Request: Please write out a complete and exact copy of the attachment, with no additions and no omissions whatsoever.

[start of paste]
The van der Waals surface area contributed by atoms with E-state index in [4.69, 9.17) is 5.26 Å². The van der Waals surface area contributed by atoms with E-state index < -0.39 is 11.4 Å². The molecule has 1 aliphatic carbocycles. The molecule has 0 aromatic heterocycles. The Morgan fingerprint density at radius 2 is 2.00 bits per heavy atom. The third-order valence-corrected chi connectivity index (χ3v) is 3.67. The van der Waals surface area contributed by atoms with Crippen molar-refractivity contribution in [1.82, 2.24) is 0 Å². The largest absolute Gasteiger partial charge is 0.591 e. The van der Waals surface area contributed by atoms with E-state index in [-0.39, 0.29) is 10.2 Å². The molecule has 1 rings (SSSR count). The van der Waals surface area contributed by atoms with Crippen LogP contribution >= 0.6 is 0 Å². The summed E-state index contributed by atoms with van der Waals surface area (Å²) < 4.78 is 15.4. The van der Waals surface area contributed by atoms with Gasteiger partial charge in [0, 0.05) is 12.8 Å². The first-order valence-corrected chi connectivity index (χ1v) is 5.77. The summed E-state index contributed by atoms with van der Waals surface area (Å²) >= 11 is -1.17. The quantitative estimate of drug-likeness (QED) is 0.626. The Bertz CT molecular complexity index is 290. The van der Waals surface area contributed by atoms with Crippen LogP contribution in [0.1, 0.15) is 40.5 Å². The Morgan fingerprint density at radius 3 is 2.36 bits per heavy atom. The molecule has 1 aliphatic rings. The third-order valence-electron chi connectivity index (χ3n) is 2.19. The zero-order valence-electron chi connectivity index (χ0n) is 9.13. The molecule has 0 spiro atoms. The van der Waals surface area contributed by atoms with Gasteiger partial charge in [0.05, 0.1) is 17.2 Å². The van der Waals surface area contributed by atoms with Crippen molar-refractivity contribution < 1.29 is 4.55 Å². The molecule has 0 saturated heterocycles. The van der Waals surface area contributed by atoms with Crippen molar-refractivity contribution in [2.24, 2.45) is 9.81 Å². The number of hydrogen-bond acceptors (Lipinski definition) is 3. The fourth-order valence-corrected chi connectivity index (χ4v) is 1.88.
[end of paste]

The van der Waals surface area contributed by atoms with E-state index in [4.69, 9.17) is 5.26 Å². The van der Waals surface area contributed by atoms with E-state index < -0.39 is 11.4 Å². The molecule has 1 aliphatic carbocycles. The molecule has 0 aromatic heterocycles. The Morgan fingerprint density at radius 2 is 2.00 bits per heavy atom. The third-order valence-corrected chi connectivity index (χ3v) is 3.67. The van der Waals surface area contributed by atoms with Crippen molar-refractivity contribution in [1.82, 2.24) is 0 Å². The largest absolute Gasteiger partial charge is 0.591 e. The van der Waals surface area contributed by atoms with E-state index in [-0.39, 0.29) is 10.2 Å². The molecule has 1 rings (SSSR count). The van der Waals surface area contributed by atoms with Crippen LogP contribution >= 0.6 is 0 Å². The summed E-state index contributed by atoms with van der Waals surface area (Å²) < 4.78 is 15.4. The van der Waals surface area contributed by atoms with Gasteiger partial charge in [0, 0.05) is 12.8 Å². The first-order valence-corrected chi connectivity index (χ1v) is 5.77. The summed E-state index contributed by atoms with van der Waals surface area (Å²) >= 11 is -1.17. The quantitative estimate of drug-likeness (QED) is 0.626. The Bertz CT molecular complexity index is 290. The van der Waals surface area contributed by atoms with Crippen LogP contribution in [0.1, 0.15) is 40.5 Å². The Morgan fingerprint density at radius 3 is 2.36 bits per heavy atom. The molecule has 1 aliphatic rings. The third-order valence-electron chi connectivity index (χ3n) is 2.19. The zero-order valence-electron chi connectivity index (χ0n) is 9.13. The molecule has 0 spiro atoms. The van der Waals surface area contributed by atoms with Gasteiger partial charge in [0.05, 0.1) is 17.2 Å². The van der Waals surface area contributed by atoms with Crippen molar-refractivity contribution < 1.29 is 4.55 Å². The molecule has 0 saturated heterocycles. The van der Waals surface area contributed by atoms with Crippen molar-refractivity contribution in [2.24, 2.45) is 9.81 Å². The number of hydrogen-bond acceptors (Lipinski definition) is 3. The fourth-order valence-corrected chi connectivity index (χ4v) is 1.88.